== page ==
(A) Putative binding sites for NF-κB, c-Rel and p53 within the proximal promoter region of the human galectin-7 gene. The location of the putative binding sites were obtained by analyzing the sequence of the galectin-7 promoter using the TFSearch program which searches highly correlated sequence fragments against TFMATRIX transcription factor binding site profile database in the 'TRANSFAC' databases by GBF-Braunschweig (http://www.cbrc.jp/research/db/TFSEARCH.html). (B) Galectin-7 protein levels measured by ELISA in MDA-MB-231, MDA-MB-453, MCF-7 and MDA-MB-468 breast cancer cell lines. Human epithelial keratinocytes (HaCaT) was used as a positive control. Similar results were obtained by Western blot analysis (Figure S4). (D) NF-κB and p53 activity as measured following transient transfection with luciferase reporter vectors in breast cancer cell lines with different p53 status and HaCaT cells. Transfection efficiency was normalized with co-transfection with a β-galactosidase reporter vector.
Binding of NF-κB p50 and c-Rel isoform, p53 and RNA polymerase II (PolII) on the endogenous galectin-7 promoter was measured by ChIP assay using genomic DNA collected from HaCaT (A) and human breast cancer cell lines MDA-MB-468 (B) and MCF-7 (C). An isotypic control (IgG) was used as a negative control. Total DNA extract was used as a positive control (Input).
mRNA levels following treatment with increasing doses of TNFα (A) or at different time post-treatment with TNFα (B). (C) In silico analysis showing effect of parthenolide on TNFα-induced galectin-7 expression in epidermal keratinocytes. Data were retrieved from a dataset (GDS : 1289) in the Gene Expression Omnibus (GEO) repository. (D) Effect of parthenolide on galectin-7 expression in HaCaT cells. mRNA levels of galectin-7 was measured by semi-quantitative RT-PCR analysis 48h after treatment. No such effect was observed on C/EBPβ expression. GAPDH was used as loading control. (E) Dose-dependent inhibition of galectin-7 mRNA levels in MDA-MB-468 cells treated with CAPE. GAPDH was used as loading control. (F) Dose-dependent inhibition of galectin-7 mRNA levels in MDA-MB-468 cells treated with quercetin. GAPDH was used as loading control.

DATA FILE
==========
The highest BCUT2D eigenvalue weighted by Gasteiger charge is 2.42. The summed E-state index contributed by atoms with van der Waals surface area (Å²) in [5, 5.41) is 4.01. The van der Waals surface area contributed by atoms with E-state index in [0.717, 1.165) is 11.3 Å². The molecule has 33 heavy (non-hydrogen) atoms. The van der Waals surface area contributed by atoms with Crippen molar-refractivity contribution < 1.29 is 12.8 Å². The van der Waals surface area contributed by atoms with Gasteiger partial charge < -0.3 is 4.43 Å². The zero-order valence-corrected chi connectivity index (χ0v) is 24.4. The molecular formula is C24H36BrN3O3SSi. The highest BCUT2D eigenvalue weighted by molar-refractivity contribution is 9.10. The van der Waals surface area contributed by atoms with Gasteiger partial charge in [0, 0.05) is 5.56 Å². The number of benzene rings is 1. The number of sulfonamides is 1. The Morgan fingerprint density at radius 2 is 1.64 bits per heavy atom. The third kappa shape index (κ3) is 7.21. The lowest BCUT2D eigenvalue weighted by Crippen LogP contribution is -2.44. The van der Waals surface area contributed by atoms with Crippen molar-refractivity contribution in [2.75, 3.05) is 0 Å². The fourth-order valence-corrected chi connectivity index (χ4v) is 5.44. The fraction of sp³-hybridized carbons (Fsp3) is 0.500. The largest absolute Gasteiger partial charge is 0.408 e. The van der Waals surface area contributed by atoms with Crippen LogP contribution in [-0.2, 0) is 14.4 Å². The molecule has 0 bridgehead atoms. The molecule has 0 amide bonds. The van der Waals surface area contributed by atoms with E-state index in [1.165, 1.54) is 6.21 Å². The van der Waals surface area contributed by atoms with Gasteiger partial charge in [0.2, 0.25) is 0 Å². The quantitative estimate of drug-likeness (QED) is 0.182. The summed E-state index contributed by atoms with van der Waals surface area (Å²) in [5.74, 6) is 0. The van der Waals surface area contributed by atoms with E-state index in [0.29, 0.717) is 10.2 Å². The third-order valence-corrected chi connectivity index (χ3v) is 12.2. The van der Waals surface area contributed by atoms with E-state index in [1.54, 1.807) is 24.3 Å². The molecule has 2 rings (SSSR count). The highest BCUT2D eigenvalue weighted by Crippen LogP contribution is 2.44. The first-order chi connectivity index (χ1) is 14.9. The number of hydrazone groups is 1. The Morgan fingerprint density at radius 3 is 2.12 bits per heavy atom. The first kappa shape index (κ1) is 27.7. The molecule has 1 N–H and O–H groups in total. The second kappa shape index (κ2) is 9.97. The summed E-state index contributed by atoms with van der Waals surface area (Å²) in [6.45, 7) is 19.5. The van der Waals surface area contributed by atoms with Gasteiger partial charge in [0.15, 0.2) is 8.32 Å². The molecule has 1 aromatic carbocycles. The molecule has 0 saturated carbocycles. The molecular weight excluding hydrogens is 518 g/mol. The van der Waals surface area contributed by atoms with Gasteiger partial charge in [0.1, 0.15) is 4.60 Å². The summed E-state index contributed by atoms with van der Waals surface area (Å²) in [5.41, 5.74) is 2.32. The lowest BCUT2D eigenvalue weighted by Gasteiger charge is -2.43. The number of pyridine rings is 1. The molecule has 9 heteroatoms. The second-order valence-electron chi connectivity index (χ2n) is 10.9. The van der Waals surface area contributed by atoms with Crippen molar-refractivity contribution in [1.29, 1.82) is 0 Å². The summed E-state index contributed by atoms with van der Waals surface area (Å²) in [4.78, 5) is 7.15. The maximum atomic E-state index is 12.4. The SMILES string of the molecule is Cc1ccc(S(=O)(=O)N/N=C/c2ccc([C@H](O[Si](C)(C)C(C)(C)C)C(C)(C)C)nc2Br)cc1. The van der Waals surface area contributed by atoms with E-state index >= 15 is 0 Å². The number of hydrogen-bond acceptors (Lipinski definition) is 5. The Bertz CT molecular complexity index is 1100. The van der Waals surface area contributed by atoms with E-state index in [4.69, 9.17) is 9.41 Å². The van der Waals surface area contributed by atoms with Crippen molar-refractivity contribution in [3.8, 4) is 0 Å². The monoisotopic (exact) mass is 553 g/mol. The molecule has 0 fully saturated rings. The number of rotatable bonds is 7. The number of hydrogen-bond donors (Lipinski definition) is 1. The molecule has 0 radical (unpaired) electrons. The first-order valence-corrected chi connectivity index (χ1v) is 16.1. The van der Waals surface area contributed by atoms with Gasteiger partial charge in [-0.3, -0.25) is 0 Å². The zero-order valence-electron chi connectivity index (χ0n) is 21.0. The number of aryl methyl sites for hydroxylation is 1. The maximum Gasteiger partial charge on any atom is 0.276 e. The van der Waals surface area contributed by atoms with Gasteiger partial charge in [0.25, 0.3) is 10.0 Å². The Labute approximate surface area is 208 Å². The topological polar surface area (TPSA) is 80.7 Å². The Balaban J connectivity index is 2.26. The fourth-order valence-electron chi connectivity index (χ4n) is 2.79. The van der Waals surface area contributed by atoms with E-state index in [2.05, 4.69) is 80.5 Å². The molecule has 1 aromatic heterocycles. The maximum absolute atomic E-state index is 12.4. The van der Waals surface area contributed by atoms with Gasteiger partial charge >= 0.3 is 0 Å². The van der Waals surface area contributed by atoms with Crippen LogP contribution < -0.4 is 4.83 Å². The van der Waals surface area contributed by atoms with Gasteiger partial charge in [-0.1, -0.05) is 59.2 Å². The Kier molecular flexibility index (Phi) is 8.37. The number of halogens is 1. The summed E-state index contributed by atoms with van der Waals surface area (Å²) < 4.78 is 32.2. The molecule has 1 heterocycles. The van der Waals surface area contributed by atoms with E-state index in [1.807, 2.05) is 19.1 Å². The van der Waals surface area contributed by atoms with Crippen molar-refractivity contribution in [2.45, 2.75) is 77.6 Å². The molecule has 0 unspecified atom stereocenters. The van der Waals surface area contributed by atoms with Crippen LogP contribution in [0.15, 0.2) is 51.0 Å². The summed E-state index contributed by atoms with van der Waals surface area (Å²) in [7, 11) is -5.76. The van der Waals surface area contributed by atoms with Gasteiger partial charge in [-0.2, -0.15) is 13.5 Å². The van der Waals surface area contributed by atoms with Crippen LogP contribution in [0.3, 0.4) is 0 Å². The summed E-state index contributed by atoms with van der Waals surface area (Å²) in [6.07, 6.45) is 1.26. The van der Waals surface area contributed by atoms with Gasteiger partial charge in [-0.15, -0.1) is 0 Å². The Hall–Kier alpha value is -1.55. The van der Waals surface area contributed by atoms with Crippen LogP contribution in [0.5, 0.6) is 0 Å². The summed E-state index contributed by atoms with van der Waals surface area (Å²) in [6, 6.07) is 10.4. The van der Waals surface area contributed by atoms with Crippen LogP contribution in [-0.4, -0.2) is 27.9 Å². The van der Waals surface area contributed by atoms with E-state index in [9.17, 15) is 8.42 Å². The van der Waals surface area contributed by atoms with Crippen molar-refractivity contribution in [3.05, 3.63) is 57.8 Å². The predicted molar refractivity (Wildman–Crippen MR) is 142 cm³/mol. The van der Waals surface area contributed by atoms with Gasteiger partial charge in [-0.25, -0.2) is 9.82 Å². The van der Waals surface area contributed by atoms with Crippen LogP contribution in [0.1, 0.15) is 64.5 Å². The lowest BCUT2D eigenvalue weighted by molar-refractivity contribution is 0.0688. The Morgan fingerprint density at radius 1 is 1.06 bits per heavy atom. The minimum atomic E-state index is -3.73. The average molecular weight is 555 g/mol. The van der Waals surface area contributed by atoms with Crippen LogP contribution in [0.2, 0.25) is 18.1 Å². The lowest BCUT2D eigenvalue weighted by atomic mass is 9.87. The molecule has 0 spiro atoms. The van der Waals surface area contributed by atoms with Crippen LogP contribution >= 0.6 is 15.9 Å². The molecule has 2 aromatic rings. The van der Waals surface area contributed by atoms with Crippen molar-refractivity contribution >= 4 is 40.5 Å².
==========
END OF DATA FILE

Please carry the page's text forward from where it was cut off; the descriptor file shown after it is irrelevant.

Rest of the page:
Wild-type and mutant p53 requires NF-κB for the induction of galectin-7.
We next investigated whether NF-κB-dependent galectin-7 expression could be triggered by increased levels of wt or mutant p53. For this purpose, cells expressing wt and mutant p53 were either treated with Dox or transfected with wt or mutant p53. Our results showed that increased expression of wt or mutant p53 (p53R175H) both increased NF-κB activity in MCF-7, MDA-MB-231 and MDA-MB-453 cells (Figure 8A–C and S4). Similar results were obtained using the MDA-MB-231p53R280K cells treated with Dox (Figure 8D and S4). Moreover, the induction of galectin-7 at the mRNA and protein levels by wt or mutant p53 was inhibited in a dose-dependent manner by CAPE (Figures 9 and 10).
(A) Increased NF-κB reporter activity in MCF-7 and MDA-MB-231 cells 24h following transfection with an expression vector encoding wt p53. An empty pCDNA3.1 vector was used as a control (CTRL). Transfection efficiency was normalized by co-transfection with a β-galactosidase reporter vector. NF-κB reporter activity in MDA-MB-231 (B) and MDA-MB-453 (C) cells following transfection of the mutated p53R175H. An empty pCDNA3.1 vector was used as a control (CTRL). Transfection efficiency was normalized by co-transfection with a β-galactosidase reporter vector. (D) Effect of increasing doses of doxorubicin on NF-κB reporter activity in MDA-MB-231, a mutated p53R280K cell line. Transfection efficiency was normalized by co-transfection with a β-galactosidase reporter vector.